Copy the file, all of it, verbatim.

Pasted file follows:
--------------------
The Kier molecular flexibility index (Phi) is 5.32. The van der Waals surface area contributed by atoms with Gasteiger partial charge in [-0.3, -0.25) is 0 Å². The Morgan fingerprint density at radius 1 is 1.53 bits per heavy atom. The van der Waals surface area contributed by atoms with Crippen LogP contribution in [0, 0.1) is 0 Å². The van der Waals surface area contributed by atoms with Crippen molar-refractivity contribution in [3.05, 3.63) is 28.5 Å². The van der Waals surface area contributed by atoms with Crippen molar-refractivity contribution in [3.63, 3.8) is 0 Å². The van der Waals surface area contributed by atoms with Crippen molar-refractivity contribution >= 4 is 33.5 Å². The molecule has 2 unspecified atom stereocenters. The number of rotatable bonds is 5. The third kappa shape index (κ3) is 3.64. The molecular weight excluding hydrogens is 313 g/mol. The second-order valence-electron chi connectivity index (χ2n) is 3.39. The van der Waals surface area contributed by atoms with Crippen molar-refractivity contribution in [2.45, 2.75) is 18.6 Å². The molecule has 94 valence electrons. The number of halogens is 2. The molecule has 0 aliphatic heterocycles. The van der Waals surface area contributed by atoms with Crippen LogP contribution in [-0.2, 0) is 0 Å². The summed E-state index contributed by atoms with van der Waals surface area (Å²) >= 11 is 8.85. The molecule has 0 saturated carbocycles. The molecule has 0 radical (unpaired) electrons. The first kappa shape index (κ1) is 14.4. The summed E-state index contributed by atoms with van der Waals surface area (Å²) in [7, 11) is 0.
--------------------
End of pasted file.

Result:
The Kier molecular flexibility index (Phi) is 5.32. The van der Waals surface area contributed by atoms with Gasteiger partial charge in [-0.3, -0.25) is 0 Å². The Morgan fingerprint density at radius 1 is 1.53 bits per heavy atom. The van der Waals surface area contributed by atoms with Crippen LogP contribution in [0, 0.1) is 0 Å². The van der Waals surface area contributed by atoms with Crippen molar-refractivity contribution in [3.05, 3.63) is 28.5 Å². The van der Waals surface area contributed by atoms with Crippen molar-refractivity contribution in [3.63, 3.8) is 0 Å². The van der Waals surface area contributed by atoms with Crippen molar-refractivity contribution >= 4 is 33.5 Å². The molecule has 2 unspecified atom stereocenters. The number of rotatable bonds is 5. The third kappa shape index (κ3) is 3.64. The molecular weight excluding hydrogens is 313 g/mol. The second-order valence-electron chi connectivity index (χ2n) is 3.39. The van der Waals surface area contributed by atoms with Crippen molar-refractivity contribution in [2.45, 2.75) is 18.6 Å². The molecule has 94 valence electrons. The number of halogens is 2. The molecule has 0 aliphatic heterocycles. The van der Waals surface area contributed by atoms with Crippen LogP contribution in [-0.2, 0) is 0 Å². The summed E-state index contributed by atoms with van der Waals surface area (Å²) >= 11 is 8.85. The molecule has 0 saturated carbocycles. The molecule has 0 radical (unpaired) electrons. The first kappa shape index (κ1) is 14.4. The summed E-state index contributed by atoms with van der Waals surface area (Å²) in [7, 11) is 0.